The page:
Survey: Referendum fails

Survey: Referendum fails

By Shellie Berg

By Shellie Berg

Staff Reporter

At the University of Illinois College of Medicine Thursday, the college released results of a survey that exemplifies a sample of Rockfordians oppose the referendum touted by school officials.

School officials stipulate that the three-year referendum on the ballot April 3 will restore the school tax rate from 3.12 percent to 3.70 percent, amounting to 58 cents per $100 of Equalized Assessed Valuation.

Out of 1,000 surveys sent to homes throughout District 205, 318 were returned, creating a response rate of 33.7 percent. Fifty-six surveys were considered “bad” or contained “non-forwardable” addresses. Therefore, the final number of surveys was 944.

People voted no (47.9 percent); yes (31 percent); and unsure (21.1 percent). The margin of error was plus or minus 5.5 percent. Of those responding, 78 percent affirmed they will definitely vote, 14.5 percent said they probably won’t, and 91.8 percent stated they voted in the last election.

Those who plan to stop at the voting booth voted yes (34.4 percent), no (47.4 percent) and unsure (18.2 percent). If definite voters who aren’t sure whether they will vote split their vote the same way as those who are planning on voting, the results would be 42 percent in favor and 58 percent against.

Officials were pleased, overall, with the representation. “The respondents were quite representative of the population,” said Joel Cowen, assistant dean of the college.

He considered age and gender well represented, but the slice of the population that includes minorities and renters was somewhat underrepresented.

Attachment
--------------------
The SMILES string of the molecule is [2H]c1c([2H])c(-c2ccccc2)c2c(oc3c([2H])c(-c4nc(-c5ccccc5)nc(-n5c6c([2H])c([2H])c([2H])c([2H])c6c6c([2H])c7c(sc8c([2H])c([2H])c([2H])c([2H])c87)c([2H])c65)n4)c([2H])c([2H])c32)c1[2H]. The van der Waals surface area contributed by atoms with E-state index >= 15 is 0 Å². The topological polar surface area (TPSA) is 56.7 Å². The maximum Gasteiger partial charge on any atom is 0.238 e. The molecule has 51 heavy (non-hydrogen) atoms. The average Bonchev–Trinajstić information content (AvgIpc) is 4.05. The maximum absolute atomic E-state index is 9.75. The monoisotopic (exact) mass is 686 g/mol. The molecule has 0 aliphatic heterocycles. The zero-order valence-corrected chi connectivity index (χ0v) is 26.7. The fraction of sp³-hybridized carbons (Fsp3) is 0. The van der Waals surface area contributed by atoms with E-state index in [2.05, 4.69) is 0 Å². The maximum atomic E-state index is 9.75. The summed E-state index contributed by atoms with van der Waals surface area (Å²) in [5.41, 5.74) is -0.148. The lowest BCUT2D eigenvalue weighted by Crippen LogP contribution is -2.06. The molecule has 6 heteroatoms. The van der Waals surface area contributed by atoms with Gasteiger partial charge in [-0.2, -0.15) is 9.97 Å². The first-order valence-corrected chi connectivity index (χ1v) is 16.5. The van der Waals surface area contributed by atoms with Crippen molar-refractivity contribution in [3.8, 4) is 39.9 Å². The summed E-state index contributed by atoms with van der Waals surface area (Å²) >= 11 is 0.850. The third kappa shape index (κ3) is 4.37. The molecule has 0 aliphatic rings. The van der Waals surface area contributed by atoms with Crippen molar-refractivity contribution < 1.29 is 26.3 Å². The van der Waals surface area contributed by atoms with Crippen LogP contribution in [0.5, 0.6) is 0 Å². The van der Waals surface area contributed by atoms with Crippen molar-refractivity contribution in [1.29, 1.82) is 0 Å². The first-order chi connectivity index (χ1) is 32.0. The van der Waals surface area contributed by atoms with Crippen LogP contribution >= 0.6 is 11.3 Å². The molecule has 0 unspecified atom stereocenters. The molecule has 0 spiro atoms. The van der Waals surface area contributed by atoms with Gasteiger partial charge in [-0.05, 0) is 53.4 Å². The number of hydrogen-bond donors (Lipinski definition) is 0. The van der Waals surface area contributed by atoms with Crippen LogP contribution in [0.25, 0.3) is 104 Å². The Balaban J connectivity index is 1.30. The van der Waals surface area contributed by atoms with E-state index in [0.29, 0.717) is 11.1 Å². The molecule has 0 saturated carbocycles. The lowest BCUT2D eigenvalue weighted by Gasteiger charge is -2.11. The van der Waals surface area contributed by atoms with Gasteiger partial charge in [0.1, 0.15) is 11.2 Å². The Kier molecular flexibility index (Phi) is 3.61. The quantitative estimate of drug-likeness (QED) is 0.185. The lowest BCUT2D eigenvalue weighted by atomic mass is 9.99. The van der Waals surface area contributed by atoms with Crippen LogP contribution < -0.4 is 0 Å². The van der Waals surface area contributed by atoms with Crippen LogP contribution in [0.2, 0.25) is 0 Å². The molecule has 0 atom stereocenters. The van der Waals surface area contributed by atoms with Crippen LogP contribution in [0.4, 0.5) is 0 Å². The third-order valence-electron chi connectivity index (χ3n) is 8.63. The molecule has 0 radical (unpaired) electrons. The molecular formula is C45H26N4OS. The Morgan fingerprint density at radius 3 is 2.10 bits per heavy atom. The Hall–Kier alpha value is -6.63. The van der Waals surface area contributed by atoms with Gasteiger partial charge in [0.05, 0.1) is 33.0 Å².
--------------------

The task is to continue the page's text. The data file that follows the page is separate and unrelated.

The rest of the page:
One of seven has a child in Rockford schools, and one in 10 has a child in private schools. The private-school parent delegation is greater than what would be expected based on enrollment.

Cowen stated people want to see the district spend money better; lack trust in the administration and school board to manage funds; believe property taxes are very high; and state no comprehensive plan exists.

“It would appear that the population wants to see a comprehensive financial plan,” Cowen said.

The survey also indicated that in respect to reducing expenses if the referendum fails, people would like to see the freezing of administrators’ salaries (75.2 percent); decreasing administration/non-classroom personnel (68.6); and having teachers/administrators pay more for benefits such as health insurance (50.6).

Superintendent Alan Brown said he thought it would be an uphill battle to pass the referendum. He said the survey enlightened officials on various views.

“We think it was very informative for us,” he stated. “There are some long-standing issues that are out of the survey. We are committed to earning the trust of the community.”

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